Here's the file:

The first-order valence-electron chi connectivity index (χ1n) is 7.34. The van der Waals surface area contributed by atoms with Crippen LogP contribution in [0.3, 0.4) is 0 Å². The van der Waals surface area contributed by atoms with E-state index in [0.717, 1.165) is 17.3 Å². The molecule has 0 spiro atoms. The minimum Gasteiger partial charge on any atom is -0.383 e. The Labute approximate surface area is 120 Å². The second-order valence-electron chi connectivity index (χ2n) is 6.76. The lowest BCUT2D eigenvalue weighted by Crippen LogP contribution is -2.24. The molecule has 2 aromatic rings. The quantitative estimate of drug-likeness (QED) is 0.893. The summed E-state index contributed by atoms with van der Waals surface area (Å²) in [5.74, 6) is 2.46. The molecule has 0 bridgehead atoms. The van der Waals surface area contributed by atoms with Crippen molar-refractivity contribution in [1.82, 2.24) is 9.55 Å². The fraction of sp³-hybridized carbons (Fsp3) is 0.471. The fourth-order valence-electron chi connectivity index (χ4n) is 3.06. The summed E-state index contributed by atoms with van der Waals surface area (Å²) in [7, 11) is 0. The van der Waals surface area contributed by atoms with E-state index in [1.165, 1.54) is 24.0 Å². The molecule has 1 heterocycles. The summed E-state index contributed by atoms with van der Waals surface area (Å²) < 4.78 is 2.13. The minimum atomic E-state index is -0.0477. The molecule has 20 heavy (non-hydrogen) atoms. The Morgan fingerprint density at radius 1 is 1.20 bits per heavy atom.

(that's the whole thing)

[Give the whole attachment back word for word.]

The first-order valence-electron chi connectivity index (χ1n) is 7.34. The van der Waals surface area contributed by atoms with Crippen LogP contribution in [0.3, 0.4) is 0 Å². The van der Waals surface area contributed by atoms with E-state index in [0.717, 1.165) is 17.3 Å². The molecule has 0 spiro atoms. The minimum Gasteiger partial charge on any atom is -0.383 e. The Labute approximate surface area is 120 Å². The second-order valence-electron chi connectivity index (χ2n) is 6.76. The lowest BCUT2D eigenvalue weighted by Crippen LogP contribution is -2.24. The molecule has 2 aromatic rings. The quantitative estimate of drug-likeness (QED) is 0.893. The summed E-state index contributed by atoms with van der Waals surface area (Å²) in [5.74, 6) is 2.46. The molecule has 0 bridgehead atoms. The van der Waals surface area contributed by atoms with Crippen molar-refractivity contribution in [1.82, 2.24) is 9.55 Å². The fraction of sp³-hybridized carbons (Fsp3) is 0.471. The fourth-order valence-electron chi connectivity index (χ4n) is 3.06. The summed E-state index contributed by atoms with van der Waals surface area (Å²) in [7, 11) is 0. The van der Waals surface area contributed by atoms with E-state index in [1.165, 1.54) is 24.0 Å². The molecule has 1 heterocycles. The summed E-state index contributed by atoms with van der Waals surface area (Å²) < 4.78 is 2.13. The minimum atomic E-state index is -0.0477. The molecule has 20 heavy (non-hydrogen) atoms. The Morgan fingerprint density at radius 1 is 1.20 bits per heavy atom.